The Ultimate Guide To Canned Grapes

Green grapes in water
Green grapes in water - HikoPhotography/Shutterstock

If you read the title of this article and wondered, "What are canned grapes?" you're not alone. Quite a few cooking enthusiasts don't know that canned grapes are a thing. Obviously, canned grapes are grapes that come in a can, but there's a lot more to them than that.

Canned grapes can be bought at some supermarkets or farmer's markets, but they are relatively rare. More commonly, they are made at home using basic fruit preserving methods. Doing so is a great way to use up a particularly large harvest of grapes, and canned grapes are a delicious topping for various kinds of desserts, sweets, and other treats.

If you've ever eaten fruit cocktail, you've most likely already tasted canned grapes. In fact, some say the grapes are the best part of these sweet canned fruit salads, and to them we say: You can have it all -- as in, an all-grape fruit cocktail! Read on to find out more about this little-known delicacy and about why it deserves a lot more recognition than it gets.

Read more: 12 Vegetables And Fruits That Used To Look Very Different

What Are Canned Grapes?

Grapes preserved in jars
Grapes preserved in jars - Manyakotic/Getty Images

Canned grapes are grapes that come in a can. End of section.

Just kidding! Canned grapes are grapes that have been preserved in a can or, more commonly, a glass jar to extend their shelf life or to create a sweeter treat. There is a distinction to be made here, however. We are not talking about grape jelly, grape jam, or even grape preserves. Canned grapes are exactly what the name implies: full or halved grapes in a can or jar. These grapes were washed thoroughly and put through the canning process make them last much longer than they would otherwise.

Fresh, unwashed, un-canned grapes typically last up to three weeks, but only if they are kept cold. Your refrigerator must be exactly the right temperature, the grapes must get adequate ventilation, and they must be in the crisper drawer. And even then, they might shrivel up before you get to eating them. Canned grapes, on the other hand, can last much longer because of the process used to preserve them.

Canned grapes can also be found in some stores. These canned grapes are truly inside a can -- an aluminum one, to be precise -- and are usually at least lightly sweetened. Home-canned grapes don't necessarily come in a syrup, but store-brand canned grapes almost always do.

How Are Canned Grapes Made?

Empty canning jars
Empty canning jars - Filip Olejowski/Shutterstock

To make canned grapes, one does not simply toss some grapes into a can. There's a lot more to the process, but here's an overview:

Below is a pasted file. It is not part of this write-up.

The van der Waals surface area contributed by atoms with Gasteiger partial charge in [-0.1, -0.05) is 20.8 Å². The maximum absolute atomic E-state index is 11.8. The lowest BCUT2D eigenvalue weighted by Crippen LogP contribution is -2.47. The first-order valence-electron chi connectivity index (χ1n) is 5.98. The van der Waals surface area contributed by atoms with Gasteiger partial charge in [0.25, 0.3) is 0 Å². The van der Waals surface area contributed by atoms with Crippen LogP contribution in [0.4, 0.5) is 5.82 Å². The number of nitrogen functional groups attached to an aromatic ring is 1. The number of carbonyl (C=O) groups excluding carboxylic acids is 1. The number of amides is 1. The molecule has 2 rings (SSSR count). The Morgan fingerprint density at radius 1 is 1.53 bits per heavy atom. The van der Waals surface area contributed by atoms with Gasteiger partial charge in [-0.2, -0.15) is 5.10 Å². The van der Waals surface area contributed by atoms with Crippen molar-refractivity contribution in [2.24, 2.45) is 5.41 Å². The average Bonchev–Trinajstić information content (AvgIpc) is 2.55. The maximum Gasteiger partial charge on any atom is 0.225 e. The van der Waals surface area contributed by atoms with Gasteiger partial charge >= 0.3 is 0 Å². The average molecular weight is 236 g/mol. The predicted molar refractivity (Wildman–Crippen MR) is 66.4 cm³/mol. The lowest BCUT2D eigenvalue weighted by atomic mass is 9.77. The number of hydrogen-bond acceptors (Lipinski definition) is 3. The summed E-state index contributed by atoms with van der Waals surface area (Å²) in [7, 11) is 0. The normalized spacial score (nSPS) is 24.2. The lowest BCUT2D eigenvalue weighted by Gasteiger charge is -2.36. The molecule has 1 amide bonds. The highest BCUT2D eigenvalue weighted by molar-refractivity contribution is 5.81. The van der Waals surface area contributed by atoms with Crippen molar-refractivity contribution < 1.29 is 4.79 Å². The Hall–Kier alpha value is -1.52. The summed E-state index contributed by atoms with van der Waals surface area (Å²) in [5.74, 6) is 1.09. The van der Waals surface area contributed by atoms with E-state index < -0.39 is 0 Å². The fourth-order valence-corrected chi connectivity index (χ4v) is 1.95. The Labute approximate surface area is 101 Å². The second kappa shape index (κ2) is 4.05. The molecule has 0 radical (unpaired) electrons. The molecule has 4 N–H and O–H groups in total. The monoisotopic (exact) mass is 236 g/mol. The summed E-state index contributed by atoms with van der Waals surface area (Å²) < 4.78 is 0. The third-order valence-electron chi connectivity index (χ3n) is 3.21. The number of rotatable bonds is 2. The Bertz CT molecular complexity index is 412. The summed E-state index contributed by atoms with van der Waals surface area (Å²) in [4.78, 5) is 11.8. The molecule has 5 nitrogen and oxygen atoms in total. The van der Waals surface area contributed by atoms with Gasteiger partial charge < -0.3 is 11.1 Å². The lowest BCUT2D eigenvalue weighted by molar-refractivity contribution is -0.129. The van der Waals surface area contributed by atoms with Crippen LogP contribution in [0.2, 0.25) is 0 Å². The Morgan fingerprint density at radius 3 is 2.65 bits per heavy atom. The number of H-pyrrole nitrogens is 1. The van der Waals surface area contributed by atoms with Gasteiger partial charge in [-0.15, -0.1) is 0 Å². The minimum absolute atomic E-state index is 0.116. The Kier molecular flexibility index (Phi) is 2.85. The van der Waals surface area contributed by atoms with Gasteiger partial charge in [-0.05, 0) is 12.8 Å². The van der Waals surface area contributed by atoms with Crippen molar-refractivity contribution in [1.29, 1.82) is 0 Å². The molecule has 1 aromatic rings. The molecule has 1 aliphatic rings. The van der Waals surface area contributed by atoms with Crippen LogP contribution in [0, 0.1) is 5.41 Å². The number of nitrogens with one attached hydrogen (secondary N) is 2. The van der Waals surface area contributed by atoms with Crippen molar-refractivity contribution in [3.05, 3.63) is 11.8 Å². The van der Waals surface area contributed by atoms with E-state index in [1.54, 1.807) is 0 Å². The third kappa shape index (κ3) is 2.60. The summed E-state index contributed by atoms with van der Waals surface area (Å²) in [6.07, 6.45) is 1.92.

In general, you need 2 pounds of grapes for every quart of home-canned grapes. Water and sugar can be used to make a syrup that will add a sweeter taste. If a syrup is used, it should be very light, as grapes are very sweet on their own. Some grape canners also use ascorbic acid or a mix of lemon juice and water to make an anti-darkening agent that will keep the grapes from changing color over time. The grapes are dipped in this solution after they have been de-stemmed, washed, and dried.

For what is called the "hot pack method" of fruit canning, grapes are blanched in boiling water for 30 seconds and then put into jars. The "raw pack method" leaves out this step. Hot water or syrup is then added to the jars. The lids are placed on the jars, which are then placed in boiling water themselves before being cooled and stored.

What Do Canned Grapes Taste Like?

Grapes in wine glasses
Grapes in wine glasses - Nick Alias/Shutterstock

The taste of canned grapes can depend on many factors. The canned grapes that you buy at the store taste very sweet because of the syrup they come in. Those that are found in a can of fruit cocktail taste sweet as well but often take on the combined flavors of the other fruit that's in the can with them.

Home-canned grapes typically have a flavor reminiscent of wine, which makes sense, as wine is made from processed grapes. But the flavor also depends on what type of grapes were used and whether or not the grapes are in a syrup. There may also be a slight acidity due to the anti-darkening agent that may have been added to avoid discoloration of the grapes.

Both fresh grapes and canned grapes are sweet, but the latter tends to taste a lot sweeter. In fact, they are so sweet that they are sometimes used to make pies -- something that would be hard to imagine doing with fresh grapes. Canned grapes are also softer than fresh grapes since they have been submerged in liquid for an extended period of time, and in many cases, they were blanched before that.

What Types Of Grapes Are Best For Canning?

Different varieties of grapes
Different varieties of grapes - Kong Ding Chek/Getty Images

There are lots of different colors, sizes, and varieties of grapes in the world, and any of them could work for a jar of canned grapes. However, while the type of grape doesn't matter, there is one thing that does: the seeds.